A Northwestern University professor who edits a bioethics magazine has shelved the publication over a dispute with administrators, who demand that public relations staff approve content. Katie Watson, a professor in the university’s Medical Humanities and Bioethics program who edits the journal Atrium, said the demand followed recent controversy over the school’s ce..
At the end of September, Daily Nous published an installment in the “Philosophers On” series on drug prices, spurred by the sudden increase, from $13.50 to $750.00 per pill, in the price of Daraprim (pyrimethamine).
Alice Dreger, a professor in medical humanities and bioethics at Northwestern, sat in on her son’s sex-ed class at East Lansing High School and live-tweeted commentary about it to the world. The tweets were simultaneously disturbing and hilarious.
The kid has invited me to his health class on sex ed to see how bad it is, so I’m going. But hands over my mouth m..
The applied philosophy literature is full of insights about practical problems. But in our survey of the literature we find essentially no accounts of how a philosopher is supposed to ensure that these insights have an impact. It’s a bias rooted in the discipline: one has exhausted one’s intellectual task and professional obligation when one deposits a peer-reviewed..
What medical ethics needs is more and better philosophy—and a return to the adventurousness and originality of its pioneering days. There have been successes—euthanasia and better treatment of animals to mention just two. But the field has in many ways dried up or become dominated by moralists bent on protecting privacy and confidentiality at great cost and ‘getting..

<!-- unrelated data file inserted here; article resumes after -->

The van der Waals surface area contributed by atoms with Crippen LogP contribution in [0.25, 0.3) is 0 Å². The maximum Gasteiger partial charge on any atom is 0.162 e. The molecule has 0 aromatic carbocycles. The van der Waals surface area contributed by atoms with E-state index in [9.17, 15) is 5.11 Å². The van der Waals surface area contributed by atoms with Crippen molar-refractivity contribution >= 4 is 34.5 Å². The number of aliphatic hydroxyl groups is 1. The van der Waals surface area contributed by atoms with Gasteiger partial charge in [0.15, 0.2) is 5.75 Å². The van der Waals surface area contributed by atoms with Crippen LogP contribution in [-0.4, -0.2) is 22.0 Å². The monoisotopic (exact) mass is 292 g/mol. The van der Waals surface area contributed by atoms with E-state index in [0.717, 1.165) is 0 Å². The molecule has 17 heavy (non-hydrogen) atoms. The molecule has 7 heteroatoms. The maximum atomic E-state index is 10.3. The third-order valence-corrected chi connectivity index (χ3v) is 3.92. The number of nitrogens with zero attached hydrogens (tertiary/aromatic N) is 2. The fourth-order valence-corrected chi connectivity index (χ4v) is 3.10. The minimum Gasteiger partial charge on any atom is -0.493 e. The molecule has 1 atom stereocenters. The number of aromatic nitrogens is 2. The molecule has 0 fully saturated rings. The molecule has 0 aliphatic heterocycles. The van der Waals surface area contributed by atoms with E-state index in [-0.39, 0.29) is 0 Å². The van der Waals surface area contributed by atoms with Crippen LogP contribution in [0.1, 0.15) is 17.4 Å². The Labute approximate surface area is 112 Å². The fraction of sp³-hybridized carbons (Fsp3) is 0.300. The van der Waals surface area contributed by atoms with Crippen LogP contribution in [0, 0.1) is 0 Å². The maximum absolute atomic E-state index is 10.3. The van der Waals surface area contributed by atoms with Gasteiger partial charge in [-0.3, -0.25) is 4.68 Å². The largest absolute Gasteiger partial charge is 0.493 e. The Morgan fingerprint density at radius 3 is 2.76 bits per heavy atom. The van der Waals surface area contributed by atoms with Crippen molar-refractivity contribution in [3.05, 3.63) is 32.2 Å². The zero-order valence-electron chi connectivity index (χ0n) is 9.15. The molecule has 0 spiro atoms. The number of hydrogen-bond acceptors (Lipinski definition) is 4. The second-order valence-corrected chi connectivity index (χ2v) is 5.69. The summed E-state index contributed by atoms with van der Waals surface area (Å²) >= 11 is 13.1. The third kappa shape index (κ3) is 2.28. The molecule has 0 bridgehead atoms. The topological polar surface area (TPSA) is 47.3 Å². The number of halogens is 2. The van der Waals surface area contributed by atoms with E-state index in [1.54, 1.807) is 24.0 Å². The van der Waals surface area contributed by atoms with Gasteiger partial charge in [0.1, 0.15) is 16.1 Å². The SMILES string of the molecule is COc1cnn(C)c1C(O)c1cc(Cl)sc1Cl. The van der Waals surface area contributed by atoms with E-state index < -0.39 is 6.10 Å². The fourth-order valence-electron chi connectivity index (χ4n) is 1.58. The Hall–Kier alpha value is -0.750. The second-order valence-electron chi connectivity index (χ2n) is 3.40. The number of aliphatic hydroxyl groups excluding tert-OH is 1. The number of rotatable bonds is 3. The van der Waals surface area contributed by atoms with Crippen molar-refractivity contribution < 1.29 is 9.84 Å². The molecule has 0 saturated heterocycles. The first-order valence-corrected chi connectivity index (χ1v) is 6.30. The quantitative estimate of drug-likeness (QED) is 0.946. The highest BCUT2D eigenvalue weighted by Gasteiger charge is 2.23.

We are now experiencing the tragic consequences of failing to appreciate the need to invest more resources, expertise and support in developing countries, including those where the Ebola outbreak is happening. Such investments would have allowed for health systems in those parts of the world to be better equipped to respond to and minimize the unfolding crisis. For ..
A team at the Kennedy Institute of Ethics at Georgetown (disclosure: my graduate alma mater), is putting together a massive open online course, or MOOC, on Bioethics, set to go live next month. In the meanwhile, they are maintaining a site about their efforts, which includes various posts on the making of the course, relevant data about MOOCs, and considerations of ..
– Not happening. Yet.
Transcendence is the recently released sci-fi movie the plot of which involves uploading the mind of a scientist (played by Johnny Depp) to a computer system. You can watch the trailer here, and then you can head over to OUP Blog and watch a few brief videos of Nick Bostrom (Oxford) discussing the movie and the plausibility of uploading, whole ..
“We’re just trying to tweak the mammalian system a little bit to do what a lot of other species do naturally.” Those are the words of Lloyd Klickstein of Novartis, the Swiss drug company collaborating with scientists at the University of Kansas Medical Center who will soon begin injecting deaf study subjects with a “harmless virus containing a gene that should trigg..
The Hastings Center, an independent, interdisciplinary bioethics research institute in upstate New York, was recently awarded nearly $1 million from the John Templeton Foundation for a three-year project to study the ethical and social implications of gene editing methods (like Crispr-Cas9) on germline cells (changes to which would be passed down to future generatio..